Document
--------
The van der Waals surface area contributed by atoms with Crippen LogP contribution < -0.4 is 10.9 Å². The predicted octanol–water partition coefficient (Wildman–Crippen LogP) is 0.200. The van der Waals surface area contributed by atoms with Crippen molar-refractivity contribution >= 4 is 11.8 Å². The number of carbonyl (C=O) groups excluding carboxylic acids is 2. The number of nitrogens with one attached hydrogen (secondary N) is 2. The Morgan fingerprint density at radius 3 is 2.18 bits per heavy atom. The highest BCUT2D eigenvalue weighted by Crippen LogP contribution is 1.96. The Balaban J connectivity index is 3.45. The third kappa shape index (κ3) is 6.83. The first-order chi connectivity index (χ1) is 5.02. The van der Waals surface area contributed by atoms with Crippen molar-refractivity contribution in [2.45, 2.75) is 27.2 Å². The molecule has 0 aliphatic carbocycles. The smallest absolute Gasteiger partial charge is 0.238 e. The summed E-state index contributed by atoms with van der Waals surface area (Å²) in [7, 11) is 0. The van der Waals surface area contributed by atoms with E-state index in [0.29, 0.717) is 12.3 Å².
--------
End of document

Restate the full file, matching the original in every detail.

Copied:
The van der Waals surface area contributed by atoms with Crippen LogP contribution < -0.4 is 10.9 Å². The predicted octanol–water partition coefficient (Wildman–Crippen LogP) is 0.200. The van der Waals surface area contributed by atoms with Crippen molar-refractivity contribution >= 4 is 11.8 Å². The number of carbonyl (C=O) groups excluding carboxylic acids is 2. The number of nitrogens with one attached hydrogen (secondary N) is 2. The Morgan fingerprint density at radius 3 is 2.18 bits per heavy atom. The highest BCUT2D eigenvalue weighted by Crippen LogP contribution is 1.96. The Balaban J connectivity index is 3.45. The third kappa shape index (κ3) is 6.83. The first-order chi connectivity index (χ1) is 5.02. The van der Waals surface area contributed by atoms with Crippen molar-refractivity contribution in [2.45, 2.75) is 27.2 Å². The molecule has 0 aliphatic carbocycles. The smallest absolute Gasteiger partial charge is 0.238 e. The summed E-state index contributed by atoms with van der Waals surface area (Å²) in [7, 11) is 0. The van der Waals surface area contributed by atoms with E-state index in [0.29, 0.717) is 12.3 Å².